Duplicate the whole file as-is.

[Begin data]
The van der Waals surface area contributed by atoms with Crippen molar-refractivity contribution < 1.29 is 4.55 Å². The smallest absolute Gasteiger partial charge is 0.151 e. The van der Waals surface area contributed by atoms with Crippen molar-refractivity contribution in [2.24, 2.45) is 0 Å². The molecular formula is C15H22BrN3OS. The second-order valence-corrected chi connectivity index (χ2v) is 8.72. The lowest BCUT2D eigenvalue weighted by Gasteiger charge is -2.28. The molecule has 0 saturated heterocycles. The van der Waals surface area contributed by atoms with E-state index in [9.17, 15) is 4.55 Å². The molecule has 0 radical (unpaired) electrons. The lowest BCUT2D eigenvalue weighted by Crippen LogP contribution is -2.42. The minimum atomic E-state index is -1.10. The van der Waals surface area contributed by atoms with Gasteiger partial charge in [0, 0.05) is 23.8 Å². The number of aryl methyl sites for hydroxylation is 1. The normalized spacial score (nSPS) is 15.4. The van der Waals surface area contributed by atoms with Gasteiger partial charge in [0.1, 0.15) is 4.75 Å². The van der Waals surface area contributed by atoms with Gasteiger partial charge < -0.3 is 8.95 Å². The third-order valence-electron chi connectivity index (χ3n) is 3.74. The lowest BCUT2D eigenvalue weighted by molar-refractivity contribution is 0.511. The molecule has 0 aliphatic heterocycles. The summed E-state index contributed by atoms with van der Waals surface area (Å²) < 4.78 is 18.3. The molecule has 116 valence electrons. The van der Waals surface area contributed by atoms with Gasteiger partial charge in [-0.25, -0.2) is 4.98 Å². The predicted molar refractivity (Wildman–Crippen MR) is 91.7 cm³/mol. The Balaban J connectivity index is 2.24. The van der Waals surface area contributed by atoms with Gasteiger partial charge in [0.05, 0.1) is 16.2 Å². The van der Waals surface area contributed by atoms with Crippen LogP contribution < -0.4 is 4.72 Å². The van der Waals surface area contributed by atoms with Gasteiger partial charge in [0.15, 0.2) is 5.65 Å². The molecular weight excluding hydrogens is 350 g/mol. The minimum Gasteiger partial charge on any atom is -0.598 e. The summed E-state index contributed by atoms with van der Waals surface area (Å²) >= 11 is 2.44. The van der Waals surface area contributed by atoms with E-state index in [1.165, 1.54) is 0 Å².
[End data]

The van der Waals surface area contributed by atoms with Crippen molar-refractivity contribution < 1.29 is 4.55 Å². The smallest absolute Gasteiger partial charge is 0.151 e. The van der Waals surface area contributed by atoms with Crippen molar-refractivity contribution in [2.24, 2.45) is 0 Å². The molecular formula is C15H22BrN3OS. The second-order valence-corrected chi connectivity index (χ2v) is 8.72. The lowest BCUT2D eigenvalue weighted by Gasteiger charge is -2.28. The molecule has 0 saturated heterocycles. The van der Waals surface area contributed by atoms with E-state index in [9.17, 15) is 4.55 Å². The molecule has 0 radical (unpaired) electrons. The lowest BCUT2D eigenvalue weighted by Crippen LogP contribution is -2.42. The minimum atomic E-state index is -1.10. The van der Waals surface area contributed by atoms with Gasteiger partial charge in [0, 0.05) is 23.8 Å². The number of aryl methyl sites for hydroxylation is 1. The normalized spacial score (nSPS) is 15.4. The van der Waals surface area contributed by atoms with Gasteiger partial charge in [0.1, 0.15) is 4.75 Å². The van der Waals surface area contributed by atoms with Gasteiger partial charge < -0.3 is 8.95 Å². The third-order valence-electron chi connectivity index (χ3n) is 3.74. The lowest BCUT2D eigenvalue weighted by molar-refractivity contribution is 0.511. The molecule has 0 aliphatic heterocycles. The summed E-state index contributed by atoms with van der Waals surface area (Å²) < 4.78 is 18.3. The molecule has 116 valence electrons. The van der Waals surface area contributed by atoms with Gasteiger partial charge in [-0.25, -0.2) is 4.98 Å². The predicted molar refractivity (Wildman–Crippen MR) is 91.7 cm³/mol. The Balaban J connectivity index is 2.24. The van der Waals surface area contributed by atoms with Gasteiger partial charge in [0.05, 0.1) is 16.2 Å². The van der Waals surface area contributed by atoms with Crippen LogP contribution < -0.4 is 4.72 Å². The van der Waals surface area contributed by atoms with Gasteiger partial charge in [0.15, 0.2) is 5.65 Å². The molecular weight excluding hydrogens is 350 g/mol. The minimum Gasteiger partial charge on any atom is -0.598 e. The summed E-state index contributed by atoms with van der Waals surface area (Å²) >= 11 is 2.44. The van der Waals surface area contributed by atoms with E-state index in [1.165, 1.54) is 0 Å².